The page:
Fear and Loathing about ‘Workfare…’

On the face of it, the idea of ‘Workfare’ or rather, the British equivalent of an American Welfare Policy seems benign. Even positive and perhaps forward looking. Yet, as with so many of the Coalition’s ‘Policies’ scratching beneath the polished and all-too benevolent veneer and one can see a great many disadvantages and opportunities for abuse of the new work placement ‘system.’

There is a current argument about what exactly is ‘Workfare for, and whom does it benefit?’ On the one hand the Government is adamant that it is the best way of encouraging young people ‘off Benefits’ and into the ‘World of Work.’ Their proposals included a few weeks of unpaid work (that is, work for benefits and nothing more) at any one of a number of big businesses who had signed contracts with Government to provide ‘work experience’ for up to (but not exclusively) eight weeks.

However.

In the original Policy Document was a clause which suggested that anyone who either refused to take up ‘Workfare’ or who left their Workfare placement after a short period of time should be ‘sanctioned’ (ie. lose part or all of their benefits..) This clause has, mysteriously, disappeared in the face of massive opposition to Workfare from all manner of sources. It has been branded ‘forced labour’ and ‘modern slavery,’and many of those who signed up to Workfare are now having second thoughts: no-one, it seems wants to be associated with any accusation of having people doing a full day’s work, (the equivalent of every other paid worker) for just their benefits. Moreover, the Companies who are now withdrawing from the scheme are citing that they do not want to be responsible for people losing their benefits while working for them. The public seem to be split in their opinions. On the one hand they can see no reason for Workfare to fail, as the aims seem laudable and, in this time of increasing austerity and unprecedented growth in unemployment, it seems reasonable to encourage young men and women to take up some work experience just to have something positive on their CV’s. Yet their primary concern is that the implementation of ‘Workfare’ and it’s hidden consequences (particularly Government’s deception about sanctions against DWP clients and the payment of vast sums of Public Money to private companies like A4E et al) have lost public confidence and trust in the scheme.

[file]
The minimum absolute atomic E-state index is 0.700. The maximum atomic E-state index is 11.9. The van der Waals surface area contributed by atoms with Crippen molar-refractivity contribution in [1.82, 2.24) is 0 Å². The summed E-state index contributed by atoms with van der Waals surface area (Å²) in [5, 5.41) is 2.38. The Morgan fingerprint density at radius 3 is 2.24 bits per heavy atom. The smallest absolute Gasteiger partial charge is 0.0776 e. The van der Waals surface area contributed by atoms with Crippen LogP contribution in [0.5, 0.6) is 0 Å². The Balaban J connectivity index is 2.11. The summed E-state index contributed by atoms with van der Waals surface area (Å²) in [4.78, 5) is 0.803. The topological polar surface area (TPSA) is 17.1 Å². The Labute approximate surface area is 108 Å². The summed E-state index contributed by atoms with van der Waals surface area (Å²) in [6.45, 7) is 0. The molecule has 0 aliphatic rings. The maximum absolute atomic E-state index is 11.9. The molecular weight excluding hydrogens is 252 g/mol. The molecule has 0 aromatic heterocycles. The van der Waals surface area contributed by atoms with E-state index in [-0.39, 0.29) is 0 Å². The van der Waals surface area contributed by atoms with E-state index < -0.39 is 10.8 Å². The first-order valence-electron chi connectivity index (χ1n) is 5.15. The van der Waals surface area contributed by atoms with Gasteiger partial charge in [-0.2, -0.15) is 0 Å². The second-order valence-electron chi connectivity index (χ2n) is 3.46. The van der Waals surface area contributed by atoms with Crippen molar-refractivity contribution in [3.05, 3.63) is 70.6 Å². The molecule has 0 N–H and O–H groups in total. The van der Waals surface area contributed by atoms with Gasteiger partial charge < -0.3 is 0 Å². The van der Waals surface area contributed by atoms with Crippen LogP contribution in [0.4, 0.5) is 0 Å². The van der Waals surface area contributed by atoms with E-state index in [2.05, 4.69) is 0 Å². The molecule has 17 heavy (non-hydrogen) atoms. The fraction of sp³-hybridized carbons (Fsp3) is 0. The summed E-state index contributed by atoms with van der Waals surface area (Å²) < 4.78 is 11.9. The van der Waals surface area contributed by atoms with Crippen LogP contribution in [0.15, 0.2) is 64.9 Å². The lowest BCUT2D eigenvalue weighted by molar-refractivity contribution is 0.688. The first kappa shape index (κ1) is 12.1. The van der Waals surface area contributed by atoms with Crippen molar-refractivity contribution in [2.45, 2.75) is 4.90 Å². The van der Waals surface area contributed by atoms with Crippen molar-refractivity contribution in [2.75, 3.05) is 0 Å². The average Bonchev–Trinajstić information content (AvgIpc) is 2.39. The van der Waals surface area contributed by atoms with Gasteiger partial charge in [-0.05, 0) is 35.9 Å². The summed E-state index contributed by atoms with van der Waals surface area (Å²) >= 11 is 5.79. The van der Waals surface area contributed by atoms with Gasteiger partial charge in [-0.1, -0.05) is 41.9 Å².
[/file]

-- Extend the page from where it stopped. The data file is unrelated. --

Although the scheme is not altogether damaged beyond repair, the Government are at a huge disadvantage because they have deliberately deceived the Public and the Unemployed Youth who had already been informed of the consequences of non-compliance. Employment Minister Chris Grayling MP has been incandescent over the accusation that Workfare is little more than ‘Slave Labour,’ and has blamed a small number of Anti-Capitalist Radicals and Members of the Socialist Workers party for an internet campaign which has, so far, managed to influence a huge number of withdrawn Companies.

Honesty is not Our best Policy

Seeking to trivialize the views of a much larger number of internet supporters of the Anti-Workfare Campaign, Grayling has attempted to air-brush out the clauses from the Workfare Scheme which had sanctions attached.

Such an action is hardly the act of an honest Government Minister.

It is testament to the Government’s ineptitude and the arrogant imposition of terms and conditions which undermined the architecture of their own policy.

There may also be a more fundamental flaw in the Workfare Scheme – and that is its ‘practical application.’

A lot of comments have been made about the Government wishing to ‘instil a Work Ethic’ into today’s youth. Presumptions have been made about how many of those who are NEETS (Not in Employment, Education or Training Schemes) spend their time.

Much has been made about how lazy or indolent the Youth of today are.. but isn’t this as unfair to them as saying “exams are getting easier?” More unfair in fact?

Employment and Pensions Minister Ian Duncan Smith went further than suggesting the youth of today are lazy. He suggested they all suffer from ‘merely dreaming about ‘X Factor’ fame, instead of being realistic and doing an ordinary job.’ The fact that this kind of assumption is probably par-for-the-course to a Public School/Oxford Educated man who probably doesn’t truly know what real work is anyway, distracts from the underlying themes of his Coalition Party’s snobbery and their attempts to re-affirm the Class System which has been in decline since the Second World War. In a single statement, IDS has underpinned the real ‘Ethic’ behind Workfare, The Welfare Reforms and the Government’s cuts to Public Services – the reinforcement of the ‘Class System’ and the over-arching supremacy of Government and The State.